This SIG is newly established. If you are interested in greater involvement, please join the group and register your interest in becoming a member of the committee.
Thes Emissions from Shipping SIG seeks to consider, address and influence all aspects related to shipping emissions.
This SIG aims to understand shipping’s role in greenhouse gas emissions and air pollution including black carbon. Specific areas of interest are estimating current and future emissions, measures to control emissions, their effectiveness and options for implementation.
The SIG is undertaking themed work tackling specific questions in a number of working groups (see below) and will act as a focal point for the IMarEST’s involvement in policy fora such as IMO Marine Environment Protection Committee and Pollution Prevention and Response Sub-Committee meetings.
Greenhouse Gases and Energy Efficiency
Greenhouse gases (GHG) and their contribution to climate change are widely discussed and many governmental and intergovernmental bodies are focused on developing methods to reduce emissions. The shipping industry accounts for approximately 2.2% of global greenhouse gas emissions according to estimates presented in the Third IMO GHG Study 2014 approved by IMO MEPC 67 and the anticipated growth in maritime trade is likely to result in a significant increase under present policy. International agreements are necessary if GHG emissions are to be monitored and limited in a global industry like shipping. In 2011, the IMO introduced the first regime for mandatory reduction methods and mechanisms on ships.
As part of the overall effort to control air pollution, shipping emissions, specifically SOX (oxides of sulphur), NOX (oxides of nitrogen) and particulate matter (PM), have increasingly become an area of focus.
IMO MARPOL Annex VI regulations limit fuel sulphur content to 0.1% for ships operating in SOX Emission Control Areas (ECA – SOX) from 1 January 2015. These areas currently include the Baltic Sea, North Sea and English Channel together with coast of North America and US territories within the Caribbean. Ships will also have to limit fuel sulphur content to 0.5% globally from 2020 or 2025 at the latest, pending a forthcoming review. Alternative means of compliance, such as the use of alternative fuels (e.g. switching to LNG which does not contain Sulphur) or scrubber technologies, are an option and an area of significant interest.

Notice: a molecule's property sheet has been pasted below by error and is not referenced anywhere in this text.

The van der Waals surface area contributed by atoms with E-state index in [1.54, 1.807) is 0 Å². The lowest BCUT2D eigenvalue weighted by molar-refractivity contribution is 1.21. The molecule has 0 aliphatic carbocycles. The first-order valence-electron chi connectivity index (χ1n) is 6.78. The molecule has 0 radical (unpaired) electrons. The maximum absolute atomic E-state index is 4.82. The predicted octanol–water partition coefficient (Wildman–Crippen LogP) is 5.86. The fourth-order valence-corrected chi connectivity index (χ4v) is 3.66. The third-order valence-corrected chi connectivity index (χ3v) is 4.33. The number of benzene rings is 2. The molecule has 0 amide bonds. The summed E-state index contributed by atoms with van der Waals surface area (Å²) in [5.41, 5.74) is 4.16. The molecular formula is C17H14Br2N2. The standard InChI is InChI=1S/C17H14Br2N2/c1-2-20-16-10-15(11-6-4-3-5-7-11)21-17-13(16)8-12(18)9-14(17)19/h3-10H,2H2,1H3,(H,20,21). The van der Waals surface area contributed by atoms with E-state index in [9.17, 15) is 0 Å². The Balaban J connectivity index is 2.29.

Oxides of nitrogen (NOX) emissions are also controlled by IMO MARPOL Annex VI regulations, limiting NOX emissions from marine diesel engines and designating NOX Emission Control areas (ECA – NOX), where more stringent controls apply. The limits are divided into three ‘tiers’. Tier I and Tier II limits apply to engines installed on ships built on or after 1 January, 2000 and 1 January 2011 respectively. Tier III limits will apply to ships built on or after 1 January, 2016, operating within the North American and US Caribbean ECA-NOX. Alternative means of compliance, such as use of selective catalytic reduction (SCR) and exhaust gas recirculation (EGR), which allow the limits to be met, can also be employed.
Black carbon (BC), formed by the incomplete combustion of fossil fuels, biofuels, and biomass, is the most strongly light-absorbing component of particulate matter. BC is of concern as regards human health and in terms of its impact on climate. Shipping will contribute to these emissions but shipping’s share is not well defined nor the overall importance of black carbon on global scale well understood. The IMO has adopted a definition of black carbon and is currently gathering information on measurement techniques. Legislative control measures are likely to be some way off.
IMarEST TV recording of the 15 March 2019 presentation by Tristan Smith on behalf of the Emissions from Shipping Special Interest Group held at at the IMarEST Annual Conference 2019. Dr Tristan Smith, Reader in Energy and Transport at UCL…
The IMarEST contributes to the IMO work on the limitation and reduction of greenhouse gas (GHG) emissions from international shipping. An overview of the 2nd Intersessional Working Group on GHG emissions and the IMarEST's engagement is now available to download below.…
Following the public consultation on the revision of the policy on MRV CO2 emissions from maritime transport, below you will find a summary of the view from IMarEST members: Regarding general policy objectives, the IMarEST members fully agree that GHG…
The Marine Environment Protection Committee (MEPC) is empowered to consider any matter within the scope of the International Maritime Organization (IMO) concerned with the prevention and control of pollution from ships. In particular it is concerned with the adoption and…
This is the first investigation in the IMarEST's Engine Room Perspectives which aiming to better understand the challenges faced by seafarers in the installation, commissioning, operation and maintenance of certain equipment types.